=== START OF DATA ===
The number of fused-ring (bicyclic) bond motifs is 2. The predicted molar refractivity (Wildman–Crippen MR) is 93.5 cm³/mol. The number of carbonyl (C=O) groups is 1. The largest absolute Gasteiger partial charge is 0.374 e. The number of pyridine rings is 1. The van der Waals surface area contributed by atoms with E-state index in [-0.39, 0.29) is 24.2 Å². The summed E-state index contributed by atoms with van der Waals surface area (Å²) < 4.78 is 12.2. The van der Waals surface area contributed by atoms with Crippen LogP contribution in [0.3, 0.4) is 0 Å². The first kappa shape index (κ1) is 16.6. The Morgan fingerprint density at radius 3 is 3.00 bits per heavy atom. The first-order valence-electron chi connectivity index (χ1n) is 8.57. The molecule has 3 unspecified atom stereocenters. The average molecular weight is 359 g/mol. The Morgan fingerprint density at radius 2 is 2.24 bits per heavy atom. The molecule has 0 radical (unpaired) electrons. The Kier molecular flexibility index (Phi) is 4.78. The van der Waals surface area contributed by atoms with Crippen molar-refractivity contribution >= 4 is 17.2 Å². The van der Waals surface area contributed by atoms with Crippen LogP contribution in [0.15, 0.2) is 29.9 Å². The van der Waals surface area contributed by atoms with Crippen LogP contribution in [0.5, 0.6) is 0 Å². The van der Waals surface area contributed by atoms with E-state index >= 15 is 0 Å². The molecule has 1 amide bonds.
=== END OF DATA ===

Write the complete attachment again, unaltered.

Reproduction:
The number of fused-ring (bicyclic) bond motifs is 2. The predicted molar refractivity (Wildman–Crippen MR) is 93.5 cm³/mol. The number of carbonyl (C=O) groups is 1. The largest absolute Gasteiger partial charge is 0.374 e. The number of pyridine rings is 1. The van der Waals surface area contributed by atoms with E-state index in [-0.39, 0.29) is 24.2 Å². The summed E-state index contributed by atoms with van der Waals surface area (Å²) < 4.78 is 12.2. The van der Waals surface area contributed by atoms with Crippen LogP contribution in [0.3, 0.4) is 0 Å². The first kappa shape index (κ1) is 16.6. The Morgan fingerprint density at radius 3 is 3.00 bits per heavy atom. The first-order valence-electron chi connectivity index (χ1n) is 8.57. The molecule has 3 unspecified atom stereocenters. The average molecular weight is 359 g/mol. The Morgan fingerprint density at radius 2 is 2.24 bits per heavy atom. The molecule has 0 radical (unpaired) electrons. The Kier molecular flexibility index (Phi) is 4.78. The van der Waals surface area contributed by atoms with Crippen molar-refractivity contribution >= 4 is 17.2 Å². The van der Waals surface area contributed by atoms with Crippen LogP contribution in [0.15, 0.2) is 29.9 Å². The van der Waals surface area contributed by atoms with Crippen LogP contribution in [0.5, 0.6) is 0 Å². The van der Waals surface area contributed by atoms with E-state index >= 15 is 0 Å². The molecule has 1 amide bonds.